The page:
Who really killed the Tel Aviv taxi driver?

Who really killed the Tel Aviv taxi driver?
3 min read
08 January, 2016
In-depth: The facts had not been established in the immediate aftermath of the death, so why did Israeli officials jump to conclusions, if not to push a narrative demonising Palestinians?
The hunt for Milhem continues [AFP]
The killer of a taxi driver from Tel Aviv remains unproven, despite officials conflating the crime with another attack in the city on the same day.

Israeli security authorities are still searching for Nashat Milhem, who, they allege, shot eight people in Tel Aviv a week ago, killing two.

After the shooting on Friday, it is claimed Milhem, reportedly a Palestinian from northern Israel, threw away his mobile phone and hailed a cab that took him to northern Tel Aviv, where he is said to have killed the driver and escaped in the car before abandoning it and disappearing.

The identity of the taxi driver was kept under wraps until five days after the attacks. The victim, Amin Shaaban, is a Palestinian citizen of Israel, and a father of 11 from Lod.

Failing to disclose the Palestinian identity of the victim helped the Israeli authorities boost their narrative of incitement against Palestinian citizens of Israel, say analysts.

Israeli Prime Minister Binyamin Netanyahu came under fire after delivering a speech on a visit to the scene of the shooting on Saturday.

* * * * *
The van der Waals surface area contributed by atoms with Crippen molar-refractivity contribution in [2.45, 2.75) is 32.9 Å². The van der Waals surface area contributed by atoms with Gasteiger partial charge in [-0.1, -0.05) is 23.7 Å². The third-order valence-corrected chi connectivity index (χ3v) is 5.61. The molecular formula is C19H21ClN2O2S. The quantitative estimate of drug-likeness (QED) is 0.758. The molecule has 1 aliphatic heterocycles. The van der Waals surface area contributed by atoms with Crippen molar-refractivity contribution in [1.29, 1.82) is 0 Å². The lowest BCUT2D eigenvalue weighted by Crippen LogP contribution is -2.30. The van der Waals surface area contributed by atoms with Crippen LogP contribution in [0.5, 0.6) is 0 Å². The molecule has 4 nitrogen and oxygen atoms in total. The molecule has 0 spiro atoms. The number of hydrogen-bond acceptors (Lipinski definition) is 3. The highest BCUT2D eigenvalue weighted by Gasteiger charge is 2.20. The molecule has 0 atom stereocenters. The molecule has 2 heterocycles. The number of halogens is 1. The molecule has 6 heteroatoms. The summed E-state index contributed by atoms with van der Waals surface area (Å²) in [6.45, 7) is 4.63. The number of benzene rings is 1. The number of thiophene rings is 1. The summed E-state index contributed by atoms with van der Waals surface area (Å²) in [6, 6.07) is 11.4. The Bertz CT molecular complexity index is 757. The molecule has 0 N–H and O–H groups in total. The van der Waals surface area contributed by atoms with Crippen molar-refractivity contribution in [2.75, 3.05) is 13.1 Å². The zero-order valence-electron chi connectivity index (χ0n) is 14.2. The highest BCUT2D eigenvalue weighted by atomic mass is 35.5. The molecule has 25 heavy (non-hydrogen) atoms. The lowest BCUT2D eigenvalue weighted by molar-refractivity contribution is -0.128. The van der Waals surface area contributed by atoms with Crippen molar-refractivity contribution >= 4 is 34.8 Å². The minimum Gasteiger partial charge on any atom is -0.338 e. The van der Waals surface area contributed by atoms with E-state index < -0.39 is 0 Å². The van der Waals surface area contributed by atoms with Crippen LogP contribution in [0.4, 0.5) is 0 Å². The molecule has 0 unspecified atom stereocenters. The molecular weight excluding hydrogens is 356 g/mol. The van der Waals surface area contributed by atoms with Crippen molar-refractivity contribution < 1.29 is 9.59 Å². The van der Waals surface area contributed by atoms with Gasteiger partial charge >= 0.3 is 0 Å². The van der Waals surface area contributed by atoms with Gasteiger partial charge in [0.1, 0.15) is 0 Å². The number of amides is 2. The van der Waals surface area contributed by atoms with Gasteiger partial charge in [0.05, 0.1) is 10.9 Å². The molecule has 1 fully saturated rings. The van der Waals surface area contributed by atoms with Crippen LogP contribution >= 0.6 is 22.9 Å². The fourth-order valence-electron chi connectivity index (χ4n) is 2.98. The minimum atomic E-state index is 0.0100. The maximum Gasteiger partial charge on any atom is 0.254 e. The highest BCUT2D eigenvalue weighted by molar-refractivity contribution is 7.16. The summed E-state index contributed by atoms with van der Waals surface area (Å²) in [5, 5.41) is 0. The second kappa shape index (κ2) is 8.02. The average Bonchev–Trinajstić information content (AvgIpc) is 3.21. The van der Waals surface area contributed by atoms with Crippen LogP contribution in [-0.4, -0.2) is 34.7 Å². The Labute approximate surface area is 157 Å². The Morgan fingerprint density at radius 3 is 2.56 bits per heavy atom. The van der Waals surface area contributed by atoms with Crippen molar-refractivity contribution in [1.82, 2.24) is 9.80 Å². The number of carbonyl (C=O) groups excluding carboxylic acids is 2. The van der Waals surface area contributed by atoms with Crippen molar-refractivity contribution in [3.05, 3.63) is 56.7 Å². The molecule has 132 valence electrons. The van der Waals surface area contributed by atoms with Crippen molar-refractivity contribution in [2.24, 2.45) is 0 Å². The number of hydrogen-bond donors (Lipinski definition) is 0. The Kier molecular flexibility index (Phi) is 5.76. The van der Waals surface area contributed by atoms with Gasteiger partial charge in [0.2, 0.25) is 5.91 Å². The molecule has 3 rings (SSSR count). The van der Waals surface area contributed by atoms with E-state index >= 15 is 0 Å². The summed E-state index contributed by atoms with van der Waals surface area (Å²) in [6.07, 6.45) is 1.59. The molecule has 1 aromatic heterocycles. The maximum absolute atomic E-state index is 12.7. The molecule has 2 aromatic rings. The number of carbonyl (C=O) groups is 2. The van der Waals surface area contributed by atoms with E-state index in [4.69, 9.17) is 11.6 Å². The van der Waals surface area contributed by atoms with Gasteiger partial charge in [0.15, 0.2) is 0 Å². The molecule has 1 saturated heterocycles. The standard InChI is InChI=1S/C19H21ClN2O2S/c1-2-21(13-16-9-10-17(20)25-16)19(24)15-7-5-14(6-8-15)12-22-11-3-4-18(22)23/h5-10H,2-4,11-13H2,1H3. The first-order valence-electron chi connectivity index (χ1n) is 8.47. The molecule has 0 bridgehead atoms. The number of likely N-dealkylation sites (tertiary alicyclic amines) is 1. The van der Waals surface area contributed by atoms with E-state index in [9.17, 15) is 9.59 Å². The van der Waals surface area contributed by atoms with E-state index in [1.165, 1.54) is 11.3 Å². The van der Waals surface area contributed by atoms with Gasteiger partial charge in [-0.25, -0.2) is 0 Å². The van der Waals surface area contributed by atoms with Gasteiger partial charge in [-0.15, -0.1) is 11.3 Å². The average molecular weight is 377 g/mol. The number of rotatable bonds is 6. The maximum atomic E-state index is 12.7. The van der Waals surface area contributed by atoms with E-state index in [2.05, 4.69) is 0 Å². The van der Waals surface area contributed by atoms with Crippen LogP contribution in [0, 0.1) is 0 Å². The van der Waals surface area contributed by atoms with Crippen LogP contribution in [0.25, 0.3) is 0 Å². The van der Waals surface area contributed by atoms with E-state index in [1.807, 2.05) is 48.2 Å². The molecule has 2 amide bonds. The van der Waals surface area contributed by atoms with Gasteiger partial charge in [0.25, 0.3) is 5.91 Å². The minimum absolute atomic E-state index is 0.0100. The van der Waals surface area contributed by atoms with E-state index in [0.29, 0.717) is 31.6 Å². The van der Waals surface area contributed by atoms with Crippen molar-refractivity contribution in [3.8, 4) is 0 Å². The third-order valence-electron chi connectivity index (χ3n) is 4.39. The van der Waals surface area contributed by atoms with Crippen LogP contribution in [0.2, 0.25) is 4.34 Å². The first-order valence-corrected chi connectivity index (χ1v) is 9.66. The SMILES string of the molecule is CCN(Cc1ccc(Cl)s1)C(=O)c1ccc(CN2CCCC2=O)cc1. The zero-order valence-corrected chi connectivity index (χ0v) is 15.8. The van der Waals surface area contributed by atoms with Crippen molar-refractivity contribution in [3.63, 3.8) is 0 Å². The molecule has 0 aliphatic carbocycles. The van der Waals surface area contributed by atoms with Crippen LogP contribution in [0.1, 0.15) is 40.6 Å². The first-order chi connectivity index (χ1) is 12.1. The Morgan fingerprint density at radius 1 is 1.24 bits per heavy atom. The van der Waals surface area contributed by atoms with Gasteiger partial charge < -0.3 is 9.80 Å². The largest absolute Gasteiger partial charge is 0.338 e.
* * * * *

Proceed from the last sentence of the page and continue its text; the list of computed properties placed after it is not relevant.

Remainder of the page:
In his speech, Netanyahu demanded "loyalty to the laws of the state from everyone," asserting that "one cannot say 'I am Israeli in my rights and Palestinian in my responsibilities'.

"I am not willing to accept two states within Israel, a state of law for most of its citizens and a state within a state for some of its citizens," he said. "Whoever wants to be Israeli must be Israeli all the way."

Read more: Netanyahu delivers 'racist' speech at scene of recent shooting

Taxi camera

Israeli police have refused to provide Shabaan's family with video footage from a camera installed in his taxi, raising questions over whether the police are attempting to hide information or otherwise control the official narrative regardless of the facts of the case.

Israel Police Commissioner Inspector-General Roni Alsheich said on Wednesday that the police would not provide further information about the case as the priority was to find Milhem, not focus on the deceased.

Milhem apparently obtained the licensed semi-automatic weapon he allegedly used in the shooting by stealing it from his father, a security guard.

The father condemned the killing and called on his son to turn himself in, but he was arrested and remains in police custody, accused of complicity in planning the attack and of aiding his son.

Milhem's mother was also questioned by investigators for 12 hours. She told Israeli Channel 2 that investigators told her the family home could be destroyed if they did not cooperate.

Palestinians living in Israel make up a fifth of the country's 8.4 million people and have long complained of unfair treatment in areas such as housing and employment opportunities.

Israeli police officially named Milhem the prime suspect in Shaaban's murder late on Wednesday.